With the tiny investment of time that it took to draft two cold emails, we got a huge payoff in getting written up by Lifehacker. For most new startups, TechCrunch is a distant and unattainable goal, but Lifehacker will write about your weekend project if it’s got a compelling productivity hook. To boot, Lifehacker will drive traffic on the same order of magnitude as TechCrunch with users who may actually stick around.
I’m often asked how iDoneThis has been featured so often in the press. Business Insider picked as one of 20 startups to watch, Bob Scoble tweeted about us, and Lifehacker, Netted, The Next Web, and The New York Observer have all written about our modest three-man band.
For us, press has come from making a case to be heard through relationships with the relevant people. Knowing people results from schmoozing.
I’ve never been a good schmoozer. My mom told me to be a professor like my dad, because, “No one likes you.” I’m usually standing in the corner talking with a friend at parties, if I’m at a party at all. I get worn out from being around people and need my alone time to recharge.
Hi there. We’re proud to announce two new features to you. Friends, iDoneThis users, humans, Dundee the productive dog — lend me your ears.
Get your iDoneThis daily dones in your Google Calendar! Click on the “Feed” link underneath your iDoneThis calendar. You will receive a secret link that you can plug into your Google Calendar.
We’ve made iDoneThis calendar sharing dead simple. Click on the “Share” link underneath your iDoneThis calendar. You will receive a different, equally as secret link that you can share with anyone.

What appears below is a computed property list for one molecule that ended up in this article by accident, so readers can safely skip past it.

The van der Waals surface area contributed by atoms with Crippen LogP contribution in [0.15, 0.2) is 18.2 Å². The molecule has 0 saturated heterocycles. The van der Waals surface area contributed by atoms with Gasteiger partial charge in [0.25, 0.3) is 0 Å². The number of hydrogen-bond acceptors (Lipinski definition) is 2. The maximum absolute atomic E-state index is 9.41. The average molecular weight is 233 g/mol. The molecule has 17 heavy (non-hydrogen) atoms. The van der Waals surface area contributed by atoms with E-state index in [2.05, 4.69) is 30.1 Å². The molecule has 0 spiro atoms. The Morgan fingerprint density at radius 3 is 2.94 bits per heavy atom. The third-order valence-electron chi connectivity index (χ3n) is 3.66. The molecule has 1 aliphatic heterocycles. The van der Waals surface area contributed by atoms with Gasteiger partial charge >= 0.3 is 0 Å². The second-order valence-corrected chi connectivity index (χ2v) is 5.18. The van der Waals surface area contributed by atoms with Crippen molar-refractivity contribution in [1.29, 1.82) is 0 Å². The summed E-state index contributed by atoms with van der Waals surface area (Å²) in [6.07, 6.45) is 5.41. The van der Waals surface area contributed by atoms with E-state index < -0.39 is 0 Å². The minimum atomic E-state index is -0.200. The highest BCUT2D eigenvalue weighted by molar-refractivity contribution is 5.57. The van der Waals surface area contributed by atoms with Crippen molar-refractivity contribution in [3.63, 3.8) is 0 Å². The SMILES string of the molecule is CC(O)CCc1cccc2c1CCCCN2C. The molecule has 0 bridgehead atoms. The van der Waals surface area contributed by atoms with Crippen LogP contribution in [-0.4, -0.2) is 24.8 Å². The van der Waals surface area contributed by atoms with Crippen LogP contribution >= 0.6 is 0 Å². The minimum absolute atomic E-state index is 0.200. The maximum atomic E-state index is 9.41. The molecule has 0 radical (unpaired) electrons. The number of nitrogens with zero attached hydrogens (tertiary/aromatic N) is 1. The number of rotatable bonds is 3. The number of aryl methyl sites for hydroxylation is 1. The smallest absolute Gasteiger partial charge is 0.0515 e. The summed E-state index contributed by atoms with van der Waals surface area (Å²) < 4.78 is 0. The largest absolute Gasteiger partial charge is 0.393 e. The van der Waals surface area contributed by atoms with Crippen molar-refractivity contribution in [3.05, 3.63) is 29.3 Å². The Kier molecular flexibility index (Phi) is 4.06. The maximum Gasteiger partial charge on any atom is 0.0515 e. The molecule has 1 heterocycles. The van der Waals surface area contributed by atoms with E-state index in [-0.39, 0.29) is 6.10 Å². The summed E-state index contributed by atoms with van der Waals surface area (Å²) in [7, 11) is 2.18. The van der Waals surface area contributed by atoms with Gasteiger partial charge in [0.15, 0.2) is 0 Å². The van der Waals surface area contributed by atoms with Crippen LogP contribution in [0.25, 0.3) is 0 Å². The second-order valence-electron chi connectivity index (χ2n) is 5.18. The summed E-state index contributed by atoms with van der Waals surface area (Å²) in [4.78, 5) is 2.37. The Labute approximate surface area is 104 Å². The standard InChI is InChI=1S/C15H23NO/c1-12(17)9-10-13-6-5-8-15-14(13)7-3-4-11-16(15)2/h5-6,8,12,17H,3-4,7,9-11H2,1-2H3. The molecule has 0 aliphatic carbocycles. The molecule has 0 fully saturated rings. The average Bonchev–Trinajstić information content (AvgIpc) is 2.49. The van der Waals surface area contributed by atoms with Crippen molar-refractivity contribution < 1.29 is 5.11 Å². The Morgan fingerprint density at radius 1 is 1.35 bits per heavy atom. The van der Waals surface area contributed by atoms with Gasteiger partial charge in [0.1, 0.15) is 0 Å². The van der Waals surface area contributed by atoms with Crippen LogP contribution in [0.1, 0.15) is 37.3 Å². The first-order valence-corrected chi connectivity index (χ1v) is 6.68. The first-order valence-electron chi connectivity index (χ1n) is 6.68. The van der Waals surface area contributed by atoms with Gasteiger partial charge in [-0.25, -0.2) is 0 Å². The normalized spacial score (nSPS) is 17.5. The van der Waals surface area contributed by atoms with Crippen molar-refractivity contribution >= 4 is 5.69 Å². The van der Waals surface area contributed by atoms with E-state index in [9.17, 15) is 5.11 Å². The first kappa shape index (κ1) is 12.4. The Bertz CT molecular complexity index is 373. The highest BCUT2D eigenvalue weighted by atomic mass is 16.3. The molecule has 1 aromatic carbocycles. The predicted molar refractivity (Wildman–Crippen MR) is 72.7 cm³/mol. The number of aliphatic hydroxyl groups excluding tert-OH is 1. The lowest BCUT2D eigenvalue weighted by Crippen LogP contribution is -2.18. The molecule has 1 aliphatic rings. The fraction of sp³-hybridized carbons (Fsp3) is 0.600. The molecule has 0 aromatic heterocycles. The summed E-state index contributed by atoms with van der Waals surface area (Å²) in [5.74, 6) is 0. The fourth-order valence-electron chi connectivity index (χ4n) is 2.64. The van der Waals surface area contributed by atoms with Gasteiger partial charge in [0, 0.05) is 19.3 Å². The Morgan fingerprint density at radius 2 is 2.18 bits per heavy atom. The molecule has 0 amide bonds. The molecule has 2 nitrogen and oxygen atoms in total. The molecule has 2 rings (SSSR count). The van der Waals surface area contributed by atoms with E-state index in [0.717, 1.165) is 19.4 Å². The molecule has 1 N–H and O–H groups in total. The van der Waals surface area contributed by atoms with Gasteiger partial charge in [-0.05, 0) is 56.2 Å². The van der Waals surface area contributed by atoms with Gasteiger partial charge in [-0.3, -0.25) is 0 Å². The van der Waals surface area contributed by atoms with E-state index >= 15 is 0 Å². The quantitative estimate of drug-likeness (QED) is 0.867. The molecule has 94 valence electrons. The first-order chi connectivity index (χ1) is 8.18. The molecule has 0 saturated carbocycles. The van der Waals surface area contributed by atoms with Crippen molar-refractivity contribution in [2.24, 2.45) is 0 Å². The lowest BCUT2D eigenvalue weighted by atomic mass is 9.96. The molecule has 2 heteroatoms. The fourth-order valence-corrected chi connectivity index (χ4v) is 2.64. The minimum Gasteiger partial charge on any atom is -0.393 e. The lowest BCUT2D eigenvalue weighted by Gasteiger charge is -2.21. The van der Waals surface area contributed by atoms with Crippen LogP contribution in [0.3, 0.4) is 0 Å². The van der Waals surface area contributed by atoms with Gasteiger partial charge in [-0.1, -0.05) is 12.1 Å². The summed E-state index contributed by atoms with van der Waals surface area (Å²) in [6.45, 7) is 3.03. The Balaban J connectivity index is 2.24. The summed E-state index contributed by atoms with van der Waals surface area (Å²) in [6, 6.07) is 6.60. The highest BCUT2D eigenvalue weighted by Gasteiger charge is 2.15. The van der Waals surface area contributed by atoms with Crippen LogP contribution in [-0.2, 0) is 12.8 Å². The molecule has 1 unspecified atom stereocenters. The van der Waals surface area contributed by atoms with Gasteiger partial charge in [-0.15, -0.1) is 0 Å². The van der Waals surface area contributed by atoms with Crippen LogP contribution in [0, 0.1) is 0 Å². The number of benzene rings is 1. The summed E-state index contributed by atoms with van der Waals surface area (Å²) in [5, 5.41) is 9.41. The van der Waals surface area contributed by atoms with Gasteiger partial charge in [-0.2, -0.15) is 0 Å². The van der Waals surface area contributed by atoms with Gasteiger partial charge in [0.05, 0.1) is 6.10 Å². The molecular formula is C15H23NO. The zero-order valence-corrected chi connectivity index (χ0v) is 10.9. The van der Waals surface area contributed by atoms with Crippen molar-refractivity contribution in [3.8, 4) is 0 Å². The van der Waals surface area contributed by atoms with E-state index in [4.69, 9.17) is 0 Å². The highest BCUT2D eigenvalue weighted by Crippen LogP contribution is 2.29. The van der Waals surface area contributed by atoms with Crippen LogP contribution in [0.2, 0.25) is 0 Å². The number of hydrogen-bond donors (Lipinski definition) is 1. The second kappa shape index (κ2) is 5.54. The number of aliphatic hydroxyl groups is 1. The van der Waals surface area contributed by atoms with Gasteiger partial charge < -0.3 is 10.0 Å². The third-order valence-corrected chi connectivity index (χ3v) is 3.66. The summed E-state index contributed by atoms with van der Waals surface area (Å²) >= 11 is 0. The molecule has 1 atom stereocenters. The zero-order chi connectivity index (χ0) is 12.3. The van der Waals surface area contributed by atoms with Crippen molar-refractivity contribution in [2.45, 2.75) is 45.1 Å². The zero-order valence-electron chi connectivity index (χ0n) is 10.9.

We take your privacy seriously. All feeds, sharing, and secret links are turned off until you decide to turn them on. A talebearer revealeth secrets: but it that is of a faithful website concealeth the matter.
– Walter, Rodrigo, and Jae
P.S. We’d love it if you gave the gift of iDoneThis to your family and friends. Send out invitations by clicking on the “Invite” link underneath your iDoneThis calendar and putting in the email address of every single person you know.
Meet Rakesh Nair, software developer, writer, and foodie. Rakesh stays productive with his many projects so that at day’s end he can write down his accomplishments in iDoneThis.
I express myself almost completely in three words which form a part of my Twitter bio: Fat, Humorous, Witty.
I love food, all kinds, with absolutely no exception. Chinese food, especially noodles, is my top favorite and burgers and fries come a close second.
The only thing that almost beats eating is reading. I love books and I read a lot.
Meet Corey Maass, productivity expert, software developer, and musician. Corey uses iDoneThis to keep track of work, play, and everything in between.
Corey’s been working on the web for 15 years, enough time to learn a little about a lot of things. In 2004 he launched his first web app, and has created a dozen more since. Working on his own ideas, or helping clients, his passion lies in building smart, helpful web sites that are a pleasure to use. Most recently, he launched the Birdy, which helps you track your spending.
Location: Brooklyn, NY
Contact: The Birdy